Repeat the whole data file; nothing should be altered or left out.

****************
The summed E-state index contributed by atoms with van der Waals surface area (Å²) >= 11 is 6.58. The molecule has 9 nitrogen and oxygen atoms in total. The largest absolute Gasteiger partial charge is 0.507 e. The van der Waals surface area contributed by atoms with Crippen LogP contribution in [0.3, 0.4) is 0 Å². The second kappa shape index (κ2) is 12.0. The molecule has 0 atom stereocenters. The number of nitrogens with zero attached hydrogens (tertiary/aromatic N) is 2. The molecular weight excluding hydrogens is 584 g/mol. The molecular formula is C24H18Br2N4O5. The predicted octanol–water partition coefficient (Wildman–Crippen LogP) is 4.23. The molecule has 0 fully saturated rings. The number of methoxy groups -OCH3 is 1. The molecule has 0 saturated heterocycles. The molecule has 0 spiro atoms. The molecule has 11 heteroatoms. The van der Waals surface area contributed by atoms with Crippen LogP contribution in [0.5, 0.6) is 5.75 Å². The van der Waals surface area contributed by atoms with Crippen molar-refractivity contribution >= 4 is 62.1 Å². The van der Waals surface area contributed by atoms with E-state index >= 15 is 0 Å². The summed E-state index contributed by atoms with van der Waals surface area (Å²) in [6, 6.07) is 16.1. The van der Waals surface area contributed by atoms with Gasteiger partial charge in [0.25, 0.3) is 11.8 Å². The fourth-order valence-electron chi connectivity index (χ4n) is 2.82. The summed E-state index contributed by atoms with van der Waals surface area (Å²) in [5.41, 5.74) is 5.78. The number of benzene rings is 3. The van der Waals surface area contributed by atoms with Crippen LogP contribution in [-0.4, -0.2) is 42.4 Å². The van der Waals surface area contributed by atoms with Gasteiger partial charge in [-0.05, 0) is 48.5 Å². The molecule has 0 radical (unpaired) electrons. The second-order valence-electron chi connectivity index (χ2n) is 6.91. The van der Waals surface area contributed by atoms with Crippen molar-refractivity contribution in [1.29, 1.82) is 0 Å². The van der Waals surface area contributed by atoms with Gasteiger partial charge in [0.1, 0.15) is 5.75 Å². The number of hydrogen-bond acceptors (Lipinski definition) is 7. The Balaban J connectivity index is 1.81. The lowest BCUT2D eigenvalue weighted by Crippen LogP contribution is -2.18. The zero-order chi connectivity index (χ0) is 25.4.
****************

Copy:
The summed E-state index contributed by atoms with van der Waals surface area (Å²) >= 11 is 6.58. The molecule has 9 nitrogen and oxygen atoms in total. The largest absolute Gasteiger partial charge is 0.507 e. The van der Waals surface area contributed by atoms with Crippen LogP contribution in [0.3, 0.4) is 0 Å². The second kappa shape index (κ2) is 12.0. The molecule has 0 atom stereocenters. The number of nitrogens with zero attached hydrogens (tertiary/aromatic N) is 2. The molecular weight excluding hydrogens is 584 g/mol. The molecular formula is C24H18Br2N4O5. The predicted octanol–water partition coefficient (Wildman–Crippen LogP) is 4.23. The molecule has 0 fully saturated rings. The number of methoxy groups -OCH3 is 1. The molecule has 0 saturated heterocycles. The molecule has 0 spiro atoms. The molecule has 11 heteroatoms. The van der Waals surface area contributed by atoms with Crippen LogP contribution in [0.5, 0.6) is 5.75 Å². The van der Waals surface area contributed by atoms with Crippen molar-refractivity contribution >= 4 is 62.1 Å². The van der Waals surface area contributed by atoms with E-state index >= 15 is 0 Å². The summed E-state index contributed by atoms with van der Waals surface area (Å²) in [6, 6.07) is 16.1. The van der Waals surface area contributed by atoms with Gasteiger partial charge in [0.25, 0.3) is 11.8 Å². The fourth-order valence-electron chi connectivity index (χ4n) is 2.82. The summed E-state index contributed by atoms with van der Waals surface area (Å²) in [5.41, 5.74) is 5.78. The number of benzene rings is 3. The van der Waals surface area contributed by atoms with Crippen LogP contribution in [-0.4, -0.2) is 42.4 Å². The van der Waals surface area contributed by atoms with Gasteiger partial charge in [-0.05, 0) is 48.5 Å². The molecule has 0 radical (unpaired) electrons. The second-order valence-electron chi connectivity index (χ2n) is 6.91. The van der Waals surface area contributed by atoms with Crippen molar-refractivity contribution in [1.29, 1.82) is 0 Å². The van der Waals surface area contributed by atoms with Gasteiger partial charge in [0.1, 0.15) is 5.75 Å². The number of hydrogen-bond acceptors (Lipinski definition) is 7. The Balaban J connectivity index is 1.81. The lowest BCUT2D eigenvalue weighted by Crippen LogP contribution is -2.18. The zero-order chi connectivity index (χ0) is 25.4.